Published at 11:23 8 Jan 2019 by . Last edited 11:18 22 Aug 2019.

Continued weakness in global LPG prices as a result of the still-softening crude complex provides little hope for market bulls in the new year. The onset of new LPG infrastructure that was conceived when expectations were for 2019 as a banner year will clash with new market realities—a global economic slowdown and its knock-on effects on consumer demand and commodity prices. The onset of OPEC+ production cuts and US sanctions on Iran could stem near-term price weakness by reducing the amount of LPG available from Q1 19, although still-high supplies in the US and elsewhere alongside growing LPG export terminal capacity provide a strong counterpoint. Global balances look set to lengthen, which will put pressure on LPG pricing across the board this year as exporters compete to create arbitrage opportunities and find a home for their product.

The lightest portion of the NGL barrel is up for a bumpy ride as new demand tightens the chokehold over US ethane markets. With more crackers and exports on tap in 2019 and fractionation capacity still playing catch up, US ethane will likely see a repeat of 2018’s volatility as rejection economics and lagging infrastructure clash with a fresh wave of new demand. Rampant y-grade supplies from the Permian Basin and the STACK/SCOOP play collided with rising ethane demand from new steam crackers and exports, resulting in spot prices hitting a near-seven-year high of 61.2 c/gal in September 2018 before crashing by about 50% in six weeks.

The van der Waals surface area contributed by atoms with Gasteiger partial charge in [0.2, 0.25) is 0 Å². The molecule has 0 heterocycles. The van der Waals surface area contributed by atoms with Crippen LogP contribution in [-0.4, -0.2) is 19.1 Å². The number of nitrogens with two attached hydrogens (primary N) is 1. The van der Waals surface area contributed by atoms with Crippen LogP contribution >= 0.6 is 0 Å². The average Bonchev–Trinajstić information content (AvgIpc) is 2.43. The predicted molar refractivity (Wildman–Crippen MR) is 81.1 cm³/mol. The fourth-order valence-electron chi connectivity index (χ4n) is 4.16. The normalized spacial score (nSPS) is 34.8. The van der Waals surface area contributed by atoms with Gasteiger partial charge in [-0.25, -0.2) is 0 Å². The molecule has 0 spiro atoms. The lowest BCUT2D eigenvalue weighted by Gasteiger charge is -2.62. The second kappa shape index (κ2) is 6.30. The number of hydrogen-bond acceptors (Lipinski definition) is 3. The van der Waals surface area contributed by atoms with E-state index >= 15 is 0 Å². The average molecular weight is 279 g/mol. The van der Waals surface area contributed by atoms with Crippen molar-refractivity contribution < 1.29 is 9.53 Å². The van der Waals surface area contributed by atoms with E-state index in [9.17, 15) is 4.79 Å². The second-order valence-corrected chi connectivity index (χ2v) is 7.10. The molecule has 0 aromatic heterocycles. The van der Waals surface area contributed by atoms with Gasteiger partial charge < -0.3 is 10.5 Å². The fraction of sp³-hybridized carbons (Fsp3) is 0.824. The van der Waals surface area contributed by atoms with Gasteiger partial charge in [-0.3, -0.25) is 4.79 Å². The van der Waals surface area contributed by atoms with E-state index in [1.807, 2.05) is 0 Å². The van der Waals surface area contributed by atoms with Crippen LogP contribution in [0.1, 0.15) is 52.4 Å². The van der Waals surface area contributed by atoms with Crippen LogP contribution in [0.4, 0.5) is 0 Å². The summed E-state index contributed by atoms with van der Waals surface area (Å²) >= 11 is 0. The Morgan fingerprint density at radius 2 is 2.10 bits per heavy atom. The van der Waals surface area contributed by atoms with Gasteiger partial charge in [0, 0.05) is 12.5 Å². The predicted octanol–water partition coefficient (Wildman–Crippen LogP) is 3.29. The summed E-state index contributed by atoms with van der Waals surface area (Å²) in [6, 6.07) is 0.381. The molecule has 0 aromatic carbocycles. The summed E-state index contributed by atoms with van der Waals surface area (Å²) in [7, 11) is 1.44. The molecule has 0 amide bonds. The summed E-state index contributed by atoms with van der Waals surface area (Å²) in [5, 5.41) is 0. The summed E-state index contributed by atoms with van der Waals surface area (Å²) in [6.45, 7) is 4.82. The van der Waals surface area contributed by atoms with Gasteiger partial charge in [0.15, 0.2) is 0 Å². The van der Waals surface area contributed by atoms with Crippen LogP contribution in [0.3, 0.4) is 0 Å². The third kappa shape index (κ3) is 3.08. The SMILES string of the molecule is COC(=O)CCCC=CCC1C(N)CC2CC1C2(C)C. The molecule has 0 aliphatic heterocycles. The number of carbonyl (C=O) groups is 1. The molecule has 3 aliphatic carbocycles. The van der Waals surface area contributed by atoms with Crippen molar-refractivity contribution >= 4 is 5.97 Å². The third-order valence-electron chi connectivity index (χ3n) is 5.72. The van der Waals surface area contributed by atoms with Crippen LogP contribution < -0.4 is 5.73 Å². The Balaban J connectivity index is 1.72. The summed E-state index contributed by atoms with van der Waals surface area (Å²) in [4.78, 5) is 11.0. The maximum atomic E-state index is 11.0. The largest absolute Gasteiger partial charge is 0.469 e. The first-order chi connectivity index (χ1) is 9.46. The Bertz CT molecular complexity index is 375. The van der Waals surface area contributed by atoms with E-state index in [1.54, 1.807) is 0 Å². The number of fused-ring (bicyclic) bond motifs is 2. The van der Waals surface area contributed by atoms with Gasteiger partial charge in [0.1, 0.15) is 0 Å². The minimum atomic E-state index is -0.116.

Both US fractionation and LPG export capacity will rise in 2019, but the key question is can the world absorb not only more US LPG, but also supplies from Canada and Australia? While the US sanctions on Iran and OPEC+ cuts will keep a lid on Middle Eastern exports over H1 19 and help US LPG find a home in Asia, US export growth occurs towards H2 19, which sets us up for weak LPG prices in the second half of the year. The issue will be compounded if OPEC+ achieve their flat price goals by June, which would then mean they raise production and exports in H2 19.

Slowing Chinese demand will also be of concern for LPG and with the world’s biggest consumer adding several world-scale crackers and MTO plants this year, demand for petrochemical imports looks set to slow. Additionally, India in November 2018 saw its first drop in LPG demand in more than five years, due to rising domestic prices. We expect Indian demand to continue to trend downward amid further price hikes as Middle East and Iranian exports decline in the first half of the year.

Despite the sharp decline in oil prices, the pullback in US production growth will be somewhat measured due to the involvement of oil majors. This will make their output less responsive to lower oil prices. While OPEC has decided to reduce production, it is focusing on cutting exports to the west and targeting the most visible inventories—that of the US. But by doing so, Saudi Arabia will end up reducing output of medium and heavy sour crudes as no Arab Extra Light (AXL) or Arab Super Light cargoes head west. This means the drop in NGLs output will be less than otherwise, and there will be plenty of supplies amid growing exports from Australia. Overall, the imbalances between lights and heavies are only set to worsen in 2019, barring perhaps the very light end of the NGLs barrel due to sharply higher demand.

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